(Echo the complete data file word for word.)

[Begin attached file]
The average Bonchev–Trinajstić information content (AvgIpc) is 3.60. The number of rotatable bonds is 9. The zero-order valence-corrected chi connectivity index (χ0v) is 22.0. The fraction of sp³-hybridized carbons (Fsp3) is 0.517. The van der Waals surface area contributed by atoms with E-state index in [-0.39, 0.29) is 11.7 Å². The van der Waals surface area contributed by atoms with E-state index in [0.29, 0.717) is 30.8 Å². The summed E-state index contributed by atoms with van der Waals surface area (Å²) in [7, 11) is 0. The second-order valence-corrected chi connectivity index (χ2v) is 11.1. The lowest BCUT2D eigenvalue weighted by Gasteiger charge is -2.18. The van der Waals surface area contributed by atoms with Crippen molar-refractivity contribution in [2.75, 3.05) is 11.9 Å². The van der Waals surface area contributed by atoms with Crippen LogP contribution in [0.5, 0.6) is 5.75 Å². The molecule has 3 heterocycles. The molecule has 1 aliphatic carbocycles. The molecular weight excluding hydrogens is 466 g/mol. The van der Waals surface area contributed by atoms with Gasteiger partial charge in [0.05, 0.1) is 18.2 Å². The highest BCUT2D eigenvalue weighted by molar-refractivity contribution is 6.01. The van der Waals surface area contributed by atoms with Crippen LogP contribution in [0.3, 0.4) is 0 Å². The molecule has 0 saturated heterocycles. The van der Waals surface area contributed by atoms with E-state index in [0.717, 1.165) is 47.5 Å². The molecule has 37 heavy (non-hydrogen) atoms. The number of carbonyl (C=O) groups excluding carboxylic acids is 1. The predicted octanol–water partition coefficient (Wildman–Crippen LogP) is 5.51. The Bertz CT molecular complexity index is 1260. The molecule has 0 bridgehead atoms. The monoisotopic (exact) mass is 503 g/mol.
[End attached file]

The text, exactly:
The average Bonchev–Trinajstić information content (AvgIpc) is 3.60. The number of rotatable bonds is 9. The zero-order valence-corrected chi connectivity index (χ0v) is 22.0. The fraction of sp³-hybridized carbons (Fsp3) is 0.517. The van der Waals surface area contributed by atoms with E-state index in [-0.39, 0.29) is 11.7 Å². The van der Waals surface area contributed by atoms with E-state index in [0.29, 0.717) is 30.8 Å². The summed E-state index contributed by atoms with van der Waals surface area (Å²) in [7, 11) is 0. The second-order valence-corrected chi connectivity index (χ2v) is 11.1. The lowest BCUT2D eigenvalue weighted by Gasteiger charge is -2.18. The van der Waals surface area contributed by atoms with Crippen molar-refractivity contribution in [2.75, 3.05) is 11.9 Å². The van der Waals surface area contributed by atoms with Crippen LogP contribution in [0.5, 0.6) is 5.75 Å². The molecule has 3 heterocycles. The molecule has 1 aliphatic carbocycles. The molecular weight excluding hydrogens is 466 g/mol. The van der Waals surface area contributed by atoms with Gasteiger partial charge in [0.05, 0.1) is 18.2 Å². The highest BCUT2D eigenvalue weighted by molar-refractivity contribution is 6.01. The van der Waals surface area contributed by atoms with Crippen LogP contribution in [0.3, 0.4) is 0 Å². The molecule has 0 saturated heterocycles. The van der Waals surface area contributed by atoms with E-state index in [0.717, 1.165) is 47.5 Å². The molecule has 37 heavy (non-hydrogen) atoms. The number of carbonyl (C=O) groups excluding carboxylic acids is 1. The predicted octanol–water partition coefficient (Wildman–Crippen LogP) is 5.51. The Bertz CT molecular complexity index is 1260. The molecule has 0 bridgehead atoms. The monoisotopic (exact) mass is 503 g/mol.